From The Bookshelf: John Ralston Saul, “A Fair Country”
A couple of days ago I wrapped up my annual Christmas holiday in Victoria by flying to Vancouver and then Beijing, untroubled (since I wasn’t US-bound) by any paranoid nonsense about not using the washroom during the last hour of the flight. While in transit I finished reading one of the books I’d received for Christmas, John Ralston Saul’s A Fair Country.
I have to admit that my expectations were not high, based on my disappointing perusal several years ago of Saul’s On Equilibrium. I don’t remember that earlier work in any detail, but I certainly recall my overall impression, which was of an erudite but haphazard stew of wide-ranging quotations, facts and anecdotes that rarely coalesced into coherent and persuasive arguments.
By this standard, A Fair Country was actually a pleasant surprise, in that large parts of the book turned out to make perfect sense. Unfortunately, the part that largely fails to make sense is the one that seems to have received the most attention, namely Saul’s insistence that Canada is “a métis civilization” inhabited by “people of Aboriginal inspiration”. This is a tough argument to make about a Westminster-style democracy whose people overwhelmingly speak European languages, profess either Christianity or no religion at all, and have little or no aboriginal blood.
So what on Earth can Saul possibly mean when he asserts that Canada is a métis civilization? Well, he thinks that some fairly subtle traits that are supposedly characteristic of Canada, such as acceptance of “non-monolithic” racial and cultural diversity, are the result of aboriginal influence. In virtually every case the supporting evidence is vague and unconvincing, and the arguments sometimes drift off into weird little eddies of self-contradiction.
In a chapter on environmentalism, for example, Saul argues that aboriginal culture includes “a philosophy in which humans are a part of nature, not a species chosen to master it”, and that our inheritance of this mindset might explain why Canada has produced environmental champions like David Suzuki and Greenpeace. This is plausible, but hard to demonstrate conclusively, and in fact Saul barely tries. Worse yet, the chapter goes on to chide Canadians for partly ignoring the aboriginal perspective and, as a result, developing the tar sands in a fundamentally irresponsible “European-style, nineteenth-century, mid-Industrial Revolution way”. Gasp – those horrid Europeans, so unlike virtuous aboriginals! Continuing to harp on the tar sands, however, Saul warns that “environmentally sensitive countries such as Norway, Sweden and Denmark will classify us with the Russians as unreliable, perhaps even dangerous custodians.” It seems to have escaped his notice that environmentally sensitive Norwegians, Swedes and Danes are, well, Europeans.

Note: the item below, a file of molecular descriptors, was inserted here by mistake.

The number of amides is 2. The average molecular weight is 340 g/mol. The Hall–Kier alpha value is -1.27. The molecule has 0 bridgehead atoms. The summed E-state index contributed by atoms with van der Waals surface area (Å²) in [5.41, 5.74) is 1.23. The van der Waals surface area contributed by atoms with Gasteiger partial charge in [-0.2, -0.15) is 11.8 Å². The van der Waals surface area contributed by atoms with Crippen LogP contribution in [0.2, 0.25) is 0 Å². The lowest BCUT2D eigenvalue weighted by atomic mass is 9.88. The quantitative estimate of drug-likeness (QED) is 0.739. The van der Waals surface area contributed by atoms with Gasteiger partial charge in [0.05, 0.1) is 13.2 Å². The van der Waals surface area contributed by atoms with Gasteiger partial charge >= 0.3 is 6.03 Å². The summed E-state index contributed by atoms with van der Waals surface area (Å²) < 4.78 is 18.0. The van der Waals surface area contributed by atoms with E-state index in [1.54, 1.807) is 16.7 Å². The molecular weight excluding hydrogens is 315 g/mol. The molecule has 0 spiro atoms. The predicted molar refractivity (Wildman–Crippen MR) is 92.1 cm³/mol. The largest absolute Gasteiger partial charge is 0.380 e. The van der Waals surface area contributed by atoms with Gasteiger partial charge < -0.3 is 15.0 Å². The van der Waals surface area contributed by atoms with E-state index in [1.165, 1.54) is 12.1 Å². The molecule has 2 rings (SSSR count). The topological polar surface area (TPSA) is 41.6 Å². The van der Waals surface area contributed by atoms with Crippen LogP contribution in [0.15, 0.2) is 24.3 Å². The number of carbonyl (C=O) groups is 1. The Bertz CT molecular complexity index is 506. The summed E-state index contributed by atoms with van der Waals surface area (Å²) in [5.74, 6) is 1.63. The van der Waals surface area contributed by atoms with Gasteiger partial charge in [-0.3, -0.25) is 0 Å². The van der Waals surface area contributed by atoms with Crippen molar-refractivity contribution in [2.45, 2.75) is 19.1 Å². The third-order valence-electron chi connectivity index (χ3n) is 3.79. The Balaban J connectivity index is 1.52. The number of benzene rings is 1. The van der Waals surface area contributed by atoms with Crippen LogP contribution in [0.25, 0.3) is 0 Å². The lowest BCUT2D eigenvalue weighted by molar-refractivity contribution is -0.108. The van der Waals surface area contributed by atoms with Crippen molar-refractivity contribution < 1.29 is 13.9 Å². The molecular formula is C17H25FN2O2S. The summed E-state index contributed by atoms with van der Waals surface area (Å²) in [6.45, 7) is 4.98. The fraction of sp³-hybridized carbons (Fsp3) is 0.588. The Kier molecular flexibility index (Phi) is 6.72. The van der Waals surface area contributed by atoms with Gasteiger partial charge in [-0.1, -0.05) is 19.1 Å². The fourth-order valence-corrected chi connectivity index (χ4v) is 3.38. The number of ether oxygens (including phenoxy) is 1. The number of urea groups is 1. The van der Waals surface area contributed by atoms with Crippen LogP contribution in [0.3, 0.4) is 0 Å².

However, A Fair Country improves as it moves away from aboriginal matters. In the second major section of the book Saul explains how the verbal formula “peace, welfare and good government”, which was a staple of early documents such as the Royal Proclamation of 1763, evolved in meaning over many years only to be abruptly replaced by the “peace, order and good government” of the British North America Act. It’s hardly surprising that Saul has a clear preference for welfare, which he insists on interpreting primarily as fairness, over the more authoritarian concept of order.
The book’s last major section is amusingly entitled “The Castrati.” This is an unflattering reference to Canada’s elites, whom Saul regards as insecure, dysfunctional and incapable of taking decisive action for the good of the country. They are supposedly “colonial” in their excessive deference to outside powers, particularly the United States, although in my opinion a word like “subservient” would better describe this unfortunate mindset. However, it’s hard to argue with Saul when he says that we are too passive in allowing foreigners to gain control of strategically important Canadian industries and that our leaders live in a pathetic fear of being perceived as anti-American, besides being “terrified of the sort of intelligent debate the citizenry long for”.
Saul’s diagnosis of the malady behind these symptoms, however, is less convincing. He puts primary blame on “the belief in order not welfare” and “the incapacity to recognize the aboriginal core of our civilization”, throwing in for good measure our “utilitarian economic ideology” (which seems to refer more to globalization than to capitalism per se) and the rise of Quebec separatism. I’ll give him the last two, but welfare in its various senses has an enormous role in our public discourse and I simply don’t believe that the core of our civilization is aboriginal at all. If we want a stronger, more self-confident Canada that stands taller in the world and expects better of its leadership, we might do better to seek our inspiration in precisely those European traditions and habits of thought that Saul seems so strangely desperate to repudiate. Perhaps the Castrati ought to read more Nietzsche.